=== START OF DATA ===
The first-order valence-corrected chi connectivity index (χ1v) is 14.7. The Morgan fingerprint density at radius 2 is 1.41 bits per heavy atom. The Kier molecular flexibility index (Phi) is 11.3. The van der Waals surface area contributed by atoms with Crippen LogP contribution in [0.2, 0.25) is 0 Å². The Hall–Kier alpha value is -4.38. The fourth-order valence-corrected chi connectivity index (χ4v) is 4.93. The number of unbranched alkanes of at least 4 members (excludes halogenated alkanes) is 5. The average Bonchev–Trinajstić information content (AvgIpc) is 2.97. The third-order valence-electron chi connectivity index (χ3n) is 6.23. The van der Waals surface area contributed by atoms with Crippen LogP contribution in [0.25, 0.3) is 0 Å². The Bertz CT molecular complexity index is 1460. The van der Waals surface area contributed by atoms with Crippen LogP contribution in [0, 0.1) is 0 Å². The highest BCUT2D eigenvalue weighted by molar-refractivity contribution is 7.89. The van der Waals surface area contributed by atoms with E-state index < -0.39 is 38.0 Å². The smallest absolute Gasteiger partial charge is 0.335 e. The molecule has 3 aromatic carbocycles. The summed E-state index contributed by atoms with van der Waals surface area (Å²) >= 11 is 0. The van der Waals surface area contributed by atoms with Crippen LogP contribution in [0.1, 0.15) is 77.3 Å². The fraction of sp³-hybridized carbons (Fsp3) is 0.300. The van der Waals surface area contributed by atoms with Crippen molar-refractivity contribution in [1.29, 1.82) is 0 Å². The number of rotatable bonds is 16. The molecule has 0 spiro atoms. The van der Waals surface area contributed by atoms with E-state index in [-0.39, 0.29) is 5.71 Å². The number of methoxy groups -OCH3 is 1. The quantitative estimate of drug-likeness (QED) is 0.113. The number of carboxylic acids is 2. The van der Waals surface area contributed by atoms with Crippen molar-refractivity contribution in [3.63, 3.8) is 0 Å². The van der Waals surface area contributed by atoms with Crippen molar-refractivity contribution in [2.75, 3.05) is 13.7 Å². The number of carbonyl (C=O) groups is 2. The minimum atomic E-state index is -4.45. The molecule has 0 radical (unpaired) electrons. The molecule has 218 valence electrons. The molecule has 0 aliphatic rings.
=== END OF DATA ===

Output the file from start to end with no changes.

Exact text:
The first-order valence-corrected chi connectivity index (χ1v) is 14.7. The Morgan fingerprint density at radius 2 is 1.41 bits per heavy atom. The Kier molecular flexibility index (Phi) is 11.3. The van der Waals surface area contributed by atoms with Crippen LogP contribution in [0.2, 0.25) is 0 Å². The Hall–Kier alpha value is -4.38. The fourth-order valence-corrected chi connectivity index (χ4v) is 4.93. The number of unbranched alkanes of at least 4 members (excludes halogenated alkanes) is 5. The average Bonchev–Trinajstić information content (AvgIpc) is 2.97. The third-order valence-electron chi connectivity index (χ3n) is 6.23. The van der Waals surface area contributed by atoms with Crippen LogP contribution in [0.25, 0.3) is 0 Å². The Bertz CT molecular complexity index is 1460. The van der Waals surface area contributed by atoms with Crippen LogP contribution in [0, 0.1) is 0 Å². The highest BCUT2D eigenvalue weighted by molar-refractivity contribution is 7.89. The van der Waals surface area contributed by atoms with E-state index < -0.39 is 38.0 Å². The smallest absolute Gasteiger partial charge is 0.335 e. The molecule has 3 aromatic carbocycles. The summed E-state index contributed by atoms with van der Waals surface area (Å²) >= 11 is 0. The van der Waals surface area contributed by atoms with Crippen LogP contribution in [0.1, 0.15) is 77.3 Å². The fraction of sp³-hybridized carbons (Fsp3) is 0.300. The van der Waals surface area contributed by atoms with Crippen molar-refractivity contribution in [1.29, 1.82) is 0 Å². The number of rotatable bonds is 16. The molecule has 0 spiro atoms. The van der Waals surface area contributed by atoms with E-state index in [-0.39, 0.29) is 5.71 Å². The number of methoxy groups -OCH3 is 1. The quantitative estimate of drug-likeness (QED) is 0.113. The number of carboxylic acids is 2. The van der Waals surface area contributed by atoms with Crippen molar-refractivity contribution in [3.63, 3.8) is 0 Å². The van der Waals surface area contributed by atoms with Crippen molar-refractivity contribution in [2.75, 3.05) is 13.7 Å². The number of carbonyl (C=O) groups is 2. The minimum atomic E-state index is -4.45. The molecule has 0 radical (unpaired) electrons. The molecule has 218 valence electrons. The molecule has 0 aliphatic rings.